For those who prefer brainier pursuits between the covers, there is a new one from Jimmy Carter titled "Palestine: Peace Not Apartheid." This book is designed to offer an assessment of what must be done to bring a lasting peace to Israel, while at the same time affording dignity and justice to Palestine.


Here comes "Mary Poppins," opening on Broadway Thursday, Nov. 16. Word on the Internet is that Gavin Lee, who plays Bert, steals every scene he's in. You'll recognize plenty of numbers from the blockbuster 1964 movie but there are new songs as well, written just for this stage production.

Also on Broadway, the play "The Little Dog Laughed" opens Monday, Nov. 13. The comedy's cast includes Johnny Galecki, who played David on the TV series "Roseanne."

On the West Coast, look for the spectacle of "The Lion King" to open at the Pantages Theatre in L.A. Saturday, Nov. 18. It's obviously intended as a treat for the holiday season, as it's a limited run that ends Jan. 7, 2007. But it could be the best gift you give anyone, whether you're seeking to thrill a child or an adult.


Here are a few titles that will be released Tuesday, Nov. 14:

"Paul McCartney: The Space Within Us" is a feature-length concert film of The Cute One's 2005 U.S. tour. Let's face it. If you love Paul, you will love this DVD. As incredible as it sounds to his fans, there are people who don't care for him and there are even those who are not so quick to dismiss Heather Mills' assertions that he is a mean old man (see "Mr. Mustard"). But on this DVD, you get "Maybe I'm Amazed," which is one of his best love songs; "Got To Get You Into My Life," which is one of his best love songs; "I Will," which is one of his best love songs … oh, are we getting boring? Well, look: Some people want to fill the world with silly love songs. What's wrong with that? I'd like to know! … OK, OK. We'll move on.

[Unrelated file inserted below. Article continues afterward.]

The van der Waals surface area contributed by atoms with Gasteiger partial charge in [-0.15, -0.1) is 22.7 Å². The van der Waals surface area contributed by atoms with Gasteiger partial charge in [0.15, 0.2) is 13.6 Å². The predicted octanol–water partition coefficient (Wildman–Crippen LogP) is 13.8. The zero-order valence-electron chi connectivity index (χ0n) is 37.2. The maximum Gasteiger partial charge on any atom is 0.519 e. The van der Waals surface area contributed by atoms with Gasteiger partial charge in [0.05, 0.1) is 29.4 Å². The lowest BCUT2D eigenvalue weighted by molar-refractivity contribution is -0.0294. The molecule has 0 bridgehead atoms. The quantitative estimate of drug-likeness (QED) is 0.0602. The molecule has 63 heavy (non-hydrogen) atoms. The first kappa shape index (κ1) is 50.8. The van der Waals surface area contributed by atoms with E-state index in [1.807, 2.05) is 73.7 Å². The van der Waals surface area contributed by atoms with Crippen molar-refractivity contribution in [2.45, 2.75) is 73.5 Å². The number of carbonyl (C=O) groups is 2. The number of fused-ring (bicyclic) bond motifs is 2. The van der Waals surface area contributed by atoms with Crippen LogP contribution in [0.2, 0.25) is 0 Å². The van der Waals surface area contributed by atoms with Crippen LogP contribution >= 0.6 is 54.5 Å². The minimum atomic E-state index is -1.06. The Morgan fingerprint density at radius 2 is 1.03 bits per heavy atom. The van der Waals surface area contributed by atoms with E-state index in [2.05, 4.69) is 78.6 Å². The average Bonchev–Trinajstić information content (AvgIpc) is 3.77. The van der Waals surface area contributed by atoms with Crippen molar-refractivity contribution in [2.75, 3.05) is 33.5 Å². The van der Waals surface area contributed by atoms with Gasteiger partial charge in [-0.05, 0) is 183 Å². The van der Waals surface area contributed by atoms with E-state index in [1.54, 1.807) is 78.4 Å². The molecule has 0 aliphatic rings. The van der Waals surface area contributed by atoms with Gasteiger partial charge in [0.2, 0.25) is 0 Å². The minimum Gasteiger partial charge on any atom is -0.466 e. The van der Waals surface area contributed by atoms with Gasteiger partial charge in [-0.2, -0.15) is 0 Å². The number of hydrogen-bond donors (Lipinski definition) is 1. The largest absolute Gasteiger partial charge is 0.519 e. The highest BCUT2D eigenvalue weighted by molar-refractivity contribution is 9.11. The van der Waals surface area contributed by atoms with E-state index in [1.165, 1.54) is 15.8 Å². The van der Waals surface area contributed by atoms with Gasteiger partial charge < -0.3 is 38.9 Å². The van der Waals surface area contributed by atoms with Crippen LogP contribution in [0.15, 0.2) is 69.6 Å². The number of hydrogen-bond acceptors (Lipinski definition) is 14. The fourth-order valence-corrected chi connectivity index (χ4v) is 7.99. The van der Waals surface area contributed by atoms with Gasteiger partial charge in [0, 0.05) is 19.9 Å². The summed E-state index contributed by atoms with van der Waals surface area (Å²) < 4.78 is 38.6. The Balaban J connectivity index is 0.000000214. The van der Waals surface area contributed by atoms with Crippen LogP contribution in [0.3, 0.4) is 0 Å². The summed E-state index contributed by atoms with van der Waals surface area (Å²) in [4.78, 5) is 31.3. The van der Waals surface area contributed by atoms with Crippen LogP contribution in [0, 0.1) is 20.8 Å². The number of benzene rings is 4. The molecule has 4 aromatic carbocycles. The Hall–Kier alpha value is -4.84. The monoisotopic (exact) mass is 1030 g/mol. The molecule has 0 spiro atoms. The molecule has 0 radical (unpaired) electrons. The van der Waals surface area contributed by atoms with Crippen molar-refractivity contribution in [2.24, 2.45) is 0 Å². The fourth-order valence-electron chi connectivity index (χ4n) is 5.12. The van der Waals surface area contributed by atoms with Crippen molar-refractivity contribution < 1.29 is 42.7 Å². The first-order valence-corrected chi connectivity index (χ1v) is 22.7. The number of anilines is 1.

There are some circles of friends that mark each other as the Dorothy (sensible), Blanche (sexy), Rose (scatter-brained) and Sophia (sassy) of the group. If you know what sentence meant, then you'll be happy to know that "The Golden Girls — The Complete Sixth Season" is on its way. Picture it: Miami, in the '80s: Dorothy (Bea Arthur) considers remarrying Stan, Sophia (Estelle Getty) enters a convent (briefly), Blanche (Rue McClanahan) pretends to be the mother of an infant, and Rose (Betty White) tells many stories about life in St. Olaf, Minn.

Oh! Just one more thing …

Did you think of Columbo when you read that last line? Then this one's for you: "Columbo: The Complete Sixth and Seventh Seasons". Relish the guest stars in these episodes: Ruth Gordon, William Shatner, Louis Jourdan, and even a minor role played by young Kim Cattrall, who would go on to find fame as Samantha in "Sex and the City."